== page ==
Tuesday, March 14, 2006

Slavoj Žižek delivers a sermon in NY Times

The renowned Slovenian philosopher published an article Defenders of the Faith in NY Times Sunday, apparently stating our goal regarding the world peace or perhaps even condition humaine itself, should be "restoring the dignity of atheism, one of Europe's greatest legacies and perhaps our only chance for peace".

Unfortunately, Žižek does not tell how can atheism as such actually be our only chance. Surely the current uncertainty regarding islamist violence and fundamentalist terrorism wouldn’t just stop by allegiance to “atheism as European legacy”. Furthermore, Žižek states that

»Today, when religion is emerging as the wellspring of murderous violence around the world, assurances that Christian or Muslim or Hindu fundamentalists are only abusing and perverting the noble spiritual messages of their creeds ring increasingly hollow. […] More than a century ago, in "The Brothers Karamazov" and other works, Dostoyevsky warned against the dangers of godless moral nihilism, arguing in essence that if God doesn't exist, then everything is permitted. The French philosopher André Glucksmann even applied Dostoyevsky's critique of godless nihilism to 9/11, as the title of his book, "Dostoyevsky in Manhattan," suggests.

This argument couldn't have been more wrong: the lesson of today's terrorism is that if God exists, then everything, including blowing up thousands of innocent bystanders, is permitted — at least to those who claim to act directly on behalf of God, since, clearly, a direct link to God justifies the violation of any merely human constraints and considerations. In short, fundamentalists have become no different than the "godless" Stalinist Communists, to whom everything was permitted since they perceived themselves as direct instruments of their divinity, the Historical Necessity of Progress Toward Communism.”

Since we have become accustomed to Žižek’s provocative style, the substance is not very surprising either. What strikes me though is how patently Marxist Žižek sounds, preaching about “religion, […] the wellspring of murderous violence around the world.” As if a motto “religion the opium for the people,” wasn't completely discredited in an era Avbelj writes about in his post on Slobodan Milošević and socialist Yugoslavia.

Žižek, dubbed “the great joker” by one Slovenian observer, misses the fundamental dialectic concerning religious experience and reason. More than this, his focus on atheism as a key part of Western, or at least European legacy appears artificial and even forced. For it is not atheism but rationalism that is a key Western invention, intimately linked with a phenomenon of secular society that gave rise to humanism. The Greek ideal was rational insight into reality, and the West never renounced it. However, our society is of course also fundamentally indebted to Judaism and Christianity, since this is where we received a notion of a person as an autonomous entity. Both faith and reason represent the core of Western culture and roots of Europe in particular. This is Europe's identity.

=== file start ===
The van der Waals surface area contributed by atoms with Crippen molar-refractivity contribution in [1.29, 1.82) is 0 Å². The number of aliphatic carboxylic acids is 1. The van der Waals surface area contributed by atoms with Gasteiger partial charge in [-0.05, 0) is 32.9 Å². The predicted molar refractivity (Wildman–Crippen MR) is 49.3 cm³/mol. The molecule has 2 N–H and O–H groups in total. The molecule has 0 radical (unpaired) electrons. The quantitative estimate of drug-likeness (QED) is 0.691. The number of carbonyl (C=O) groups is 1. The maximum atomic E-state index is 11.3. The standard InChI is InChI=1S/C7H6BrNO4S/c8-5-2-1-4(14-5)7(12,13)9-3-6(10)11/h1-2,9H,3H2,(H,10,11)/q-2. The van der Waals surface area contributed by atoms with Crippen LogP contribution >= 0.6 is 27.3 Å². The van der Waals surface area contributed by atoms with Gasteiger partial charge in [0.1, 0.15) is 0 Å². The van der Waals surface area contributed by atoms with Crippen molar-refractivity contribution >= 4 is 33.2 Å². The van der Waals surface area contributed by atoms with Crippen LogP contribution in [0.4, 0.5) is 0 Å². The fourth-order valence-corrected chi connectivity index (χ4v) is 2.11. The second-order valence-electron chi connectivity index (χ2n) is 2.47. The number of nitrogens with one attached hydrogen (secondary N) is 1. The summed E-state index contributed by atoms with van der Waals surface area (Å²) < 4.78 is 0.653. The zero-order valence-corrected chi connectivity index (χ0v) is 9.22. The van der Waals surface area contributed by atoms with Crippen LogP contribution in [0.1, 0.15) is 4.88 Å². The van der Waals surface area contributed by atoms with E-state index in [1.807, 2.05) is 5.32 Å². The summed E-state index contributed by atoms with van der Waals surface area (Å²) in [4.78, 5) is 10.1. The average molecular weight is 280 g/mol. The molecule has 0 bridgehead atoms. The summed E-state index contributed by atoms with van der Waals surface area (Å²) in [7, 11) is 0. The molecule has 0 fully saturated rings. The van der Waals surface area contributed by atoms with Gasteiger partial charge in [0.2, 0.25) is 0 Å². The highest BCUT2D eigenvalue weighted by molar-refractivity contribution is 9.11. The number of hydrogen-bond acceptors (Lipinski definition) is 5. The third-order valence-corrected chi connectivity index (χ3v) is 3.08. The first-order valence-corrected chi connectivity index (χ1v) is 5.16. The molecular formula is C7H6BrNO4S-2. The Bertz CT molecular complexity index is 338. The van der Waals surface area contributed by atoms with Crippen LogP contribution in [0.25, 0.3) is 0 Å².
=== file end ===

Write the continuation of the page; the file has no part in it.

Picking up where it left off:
In a relation between Glauben und Wissen the reason limits and defines faith in a way that prevents its degradation into fundamentalism thus affirming the Augustinian formula fides quaerens intellectum, ‘faith seeking understanding’. On the other hand, function of religion is not limited solely to the field of pure religious experience but provides also for the irrational insight and for the set of values that lead the reason, since reason alone is morally blind and as such simply cannot answer the most urgent questions of modernity (such as those arising in bioethics, concerning advanced deterioration of the environment, or the fatal use of weapons of mass destruction). Atheism too, of course can be a source of meaning, but to claim its superiority in an apparent attempt to undermine or even demonize faith sounds utterly outdated and anachronistic.